What is Dementia?

Dementia defined

Dementia is a loss of mental function in two or more areas such as language, memory, visual and spatial abilities, or judgment severe enough to interfere with daily life. Dementia itself is not a disease but a broader set of symptoms that accompanies certain diseases or physical conditions. Well-known diseases that cause dementia include Alzheimer’s disease, multi-infarct dementia, Parkinson’s disease, Huntington’s disease, Creutzfeldt-Jakob disease, Pick’s disease, and Lewy body dementia. Other physical conditions may cause or mimic dementia, such as depression, brain tumors, head injuries, nutritional deficiencies, hydrocephalus, infections (AIDS, meningitis, syphilis), drug reaction, and thyroid problems. Individual experiencing dementia-like symptoms should undergo diagnostic testing as soon as possible. An early and accurate diagnosis helps to identify reversible conditions gives patients a greater chance of benefiting from existing treatments, and allows them and their families more time to plan for the future.

 What is Alzheimer's Disease?

Alzheimer's disease (AD) is the most common cause of dementia, affecting as many as 4 million Americans. AD is a degenerative disease that attacks the brain, begins gradually, and progresses at a variable rate. AD results in impaired memory, thinking, and behavior and can last from the time of onset of symptoms. Warning signs of AD are memory loss that affects job/home skills, difficulty performing familiar tasks, problems finding the right words, disorientation as to time and place, poor or decreased judgment, difficulty with learning and abstract thinking, placing things in inappropriate places, changes in mood and personality, and marked loss of initiative. In the last stage of AD, patients are unable to take care of themselves. Recent research has shown links between particular genes and Alzheimer’s disease, but in about 90% of AD cases, there is no clear genetic link. With the help of standardized diagnostic criteria, physicians can now diagnose AD with an accuracy of 85-90% once symptoms occur. However, a definitive diagnosis of Alzheimer’s disease is possible only through the examination of brain tissue at autopsy.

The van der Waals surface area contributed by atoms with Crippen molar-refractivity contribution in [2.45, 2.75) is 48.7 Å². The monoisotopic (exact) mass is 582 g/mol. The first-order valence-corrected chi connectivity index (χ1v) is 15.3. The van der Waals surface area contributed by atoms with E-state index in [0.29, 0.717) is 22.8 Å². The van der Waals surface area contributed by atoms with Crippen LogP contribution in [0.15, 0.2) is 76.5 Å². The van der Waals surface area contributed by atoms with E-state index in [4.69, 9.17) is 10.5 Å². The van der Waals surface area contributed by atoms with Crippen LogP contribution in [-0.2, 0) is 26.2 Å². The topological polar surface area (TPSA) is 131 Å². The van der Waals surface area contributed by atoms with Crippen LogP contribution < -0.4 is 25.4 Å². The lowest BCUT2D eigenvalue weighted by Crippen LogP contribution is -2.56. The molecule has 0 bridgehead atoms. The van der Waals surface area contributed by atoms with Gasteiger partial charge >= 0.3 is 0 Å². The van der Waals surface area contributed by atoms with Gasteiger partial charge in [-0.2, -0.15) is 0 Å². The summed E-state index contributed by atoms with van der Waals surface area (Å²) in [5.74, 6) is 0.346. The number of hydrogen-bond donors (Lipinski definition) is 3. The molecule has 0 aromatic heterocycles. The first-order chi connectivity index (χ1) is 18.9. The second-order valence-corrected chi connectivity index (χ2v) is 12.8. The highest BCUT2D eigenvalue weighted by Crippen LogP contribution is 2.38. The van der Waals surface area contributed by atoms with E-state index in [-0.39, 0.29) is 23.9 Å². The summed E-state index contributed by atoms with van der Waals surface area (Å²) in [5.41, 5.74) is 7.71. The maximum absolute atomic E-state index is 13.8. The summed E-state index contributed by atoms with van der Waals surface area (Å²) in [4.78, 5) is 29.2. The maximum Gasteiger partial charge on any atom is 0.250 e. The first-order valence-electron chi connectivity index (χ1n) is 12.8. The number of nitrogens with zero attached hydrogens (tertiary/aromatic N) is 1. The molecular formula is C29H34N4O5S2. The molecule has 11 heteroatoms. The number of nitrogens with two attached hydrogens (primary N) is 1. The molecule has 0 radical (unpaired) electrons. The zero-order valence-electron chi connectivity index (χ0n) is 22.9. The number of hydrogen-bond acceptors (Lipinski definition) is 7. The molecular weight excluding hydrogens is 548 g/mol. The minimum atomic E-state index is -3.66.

Alzheimer's disease (pronounced Alz-hi-merz) is a progressive, degenerative disease that attacks the brain and results in impaired memory, thinking and behavior. Alzheimer's disease (AD) is the most common form of dementia. Dementia is a loss of intellectual function (thinking, remembering and reasoning) so severe that it interferes with an individual's daily functioning and eventually results in death. AD is the fourth leading cause of death in adults, after heart disease, cancer and stroke. Men and women are affected almost equally. The disease was first described by Dr. Alois Alzheimer in 1906. Since then, researchers have developed a deeper understanding of the changes in the brain (plaques and tangles) and behavioral changes that characterize the disease. Identified risk factors are age and family history. Most people diagnosed with AD are older than age 65; however, AD can occur in people in their 40's and 50's.


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Guardian Angel

A 501(C)3 non-profit supporting local Alzheimer's research and Alzheimers North Carolina, Inc.

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742 N. Main Street
Fuquay-Varina, NC 27526